We’ve know all about relationship goals and squad goals, but do you have career goals? In this age of social media, we are bombarded with images of people living lives anyone would envy. Whether its trips abroad, fancy meals or the latest red bottom shoes, there’s enough out there to either motivate you or depress you, depending on your disposition. I for one aren’t phased by it, we all have our races to run and there’s a lot more to it than meets the eye. But it got me thinking..
Are we as women pushing each other to get to the next level in our careers? Do your closest friends even know what your dreams and career goals are so they can keep you accountable?
We’re quick to share what we did on the weekend, how our new exercise regime is going and how hectic that shade Bonang threw at Somizi was, but does your friend working at the IDC know you’re looking to start a business? Are you referring your local business owner to your friend who’s started her own tax advisory firm for SMME’s, or introducing your friend to that mentor you have a connection in common with? Are we having the kind of conversations that uplift, empower and encourage us around the dinner table?
“Great minds discuss ideas; average minds discuss events; small minds discuss people.”
I know it’s not easy, and it certainly isn’t second nature for me. However we need to work harder at getting ourselves talking about the things that really matter; about family, our careers, social development, networking and mentorship. If we don’t take each other under our wings, then we’ll all be struggling to get ahead when help is a mere phone call, introduction or connection away.
I do have to note that this isn’t necessarily about us not wanting to see each other progress in our different fields by sharing our successes and pitfalls, but rather about how women have been taught to makes themselves small for fear of being seen as arrogant and pompous, whereas a man would be seen as confident, ambitious and self-assured for doing the exact same thing. We hold ourselves back from growth and investing in ourselves, and wonder why we aren’t where we thought we would be. Most leadership positions are held by men, so women don’t expect to achieve the same success, and therefore end up living those self-fulfilling prophecies.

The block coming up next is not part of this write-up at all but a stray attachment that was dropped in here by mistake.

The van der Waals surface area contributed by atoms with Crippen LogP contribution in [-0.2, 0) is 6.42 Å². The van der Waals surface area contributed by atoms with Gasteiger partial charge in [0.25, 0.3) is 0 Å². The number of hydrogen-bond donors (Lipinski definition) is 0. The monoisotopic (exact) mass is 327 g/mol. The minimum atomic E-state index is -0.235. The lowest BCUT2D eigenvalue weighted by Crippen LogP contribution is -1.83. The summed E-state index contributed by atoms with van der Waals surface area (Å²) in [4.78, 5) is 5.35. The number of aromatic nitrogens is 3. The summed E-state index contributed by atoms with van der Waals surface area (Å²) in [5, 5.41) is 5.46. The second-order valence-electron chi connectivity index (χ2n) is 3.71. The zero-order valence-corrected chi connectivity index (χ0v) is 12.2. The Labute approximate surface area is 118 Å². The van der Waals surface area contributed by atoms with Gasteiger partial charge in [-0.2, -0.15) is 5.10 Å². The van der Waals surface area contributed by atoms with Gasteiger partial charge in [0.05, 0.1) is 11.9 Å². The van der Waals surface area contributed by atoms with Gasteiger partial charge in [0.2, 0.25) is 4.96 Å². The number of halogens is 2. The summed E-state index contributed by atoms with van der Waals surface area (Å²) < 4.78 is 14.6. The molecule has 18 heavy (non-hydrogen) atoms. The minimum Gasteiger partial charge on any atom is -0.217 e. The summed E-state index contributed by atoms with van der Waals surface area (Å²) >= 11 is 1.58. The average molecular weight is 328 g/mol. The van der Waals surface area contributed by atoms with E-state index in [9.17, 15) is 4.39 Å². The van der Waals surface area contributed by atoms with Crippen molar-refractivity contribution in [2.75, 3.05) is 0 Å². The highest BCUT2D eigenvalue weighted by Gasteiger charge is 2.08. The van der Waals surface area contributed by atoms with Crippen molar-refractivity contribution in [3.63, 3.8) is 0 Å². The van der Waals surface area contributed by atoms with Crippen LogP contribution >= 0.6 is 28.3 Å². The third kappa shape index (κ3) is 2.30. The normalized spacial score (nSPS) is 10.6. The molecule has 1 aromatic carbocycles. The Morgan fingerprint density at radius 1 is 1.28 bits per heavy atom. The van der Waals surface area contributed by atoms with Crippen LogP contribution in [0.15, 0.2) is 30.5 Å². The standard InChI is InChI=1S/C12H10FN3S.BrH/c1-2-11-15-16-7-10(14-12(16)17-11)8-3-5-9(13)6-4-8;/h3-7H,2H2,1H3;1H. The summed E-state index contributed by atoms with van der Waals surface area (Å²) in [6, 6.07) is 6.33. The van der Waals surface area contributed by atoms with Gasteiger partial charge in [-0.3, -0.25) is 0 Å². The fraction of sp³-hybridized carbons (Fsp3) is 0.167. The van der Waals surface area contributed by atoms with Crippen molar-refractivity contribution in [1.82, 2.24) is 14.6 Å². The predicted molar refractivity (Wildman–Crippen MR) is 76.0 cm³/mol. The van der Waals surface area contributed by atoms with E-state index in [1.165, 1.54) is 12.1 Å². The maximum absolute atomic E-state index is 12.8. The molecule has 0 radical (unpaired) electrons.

“She explained that many people, but especially women, feel fraudulent when they are praised for their accomplishments. Instead of feeling worthy of recognition, they feel undeserving and guilty, as if a mistake has been made. Despite being high achievers, even experts in their fields, women can’t seem to shake the sense that it is only a matter of time until they are found out for who they really are impostors with limited skills or abilities.”
― Sheryl Sandberg, Lean In: Women, Work, and the Will to Lead
Well not anymore. The next time you see me, let me know what your career goals and dreams are, which projects you’re starting or working on, who you would love to connect with and where you see yourself going in the next few years. If it is in my power to help you in anyway I can (even through this platform), I will. And if I can’t, I’m pretty sure there’s a woman out there who will.
PS: If you need a little inspiration, check out 50 Ted Talks by beautiful black women about every subject and vocation under the sun. I quite enjoyed no 18, Ola Orekunrin at TedxBerlinSalon, touching on the strength of women in business and “Womenomics”.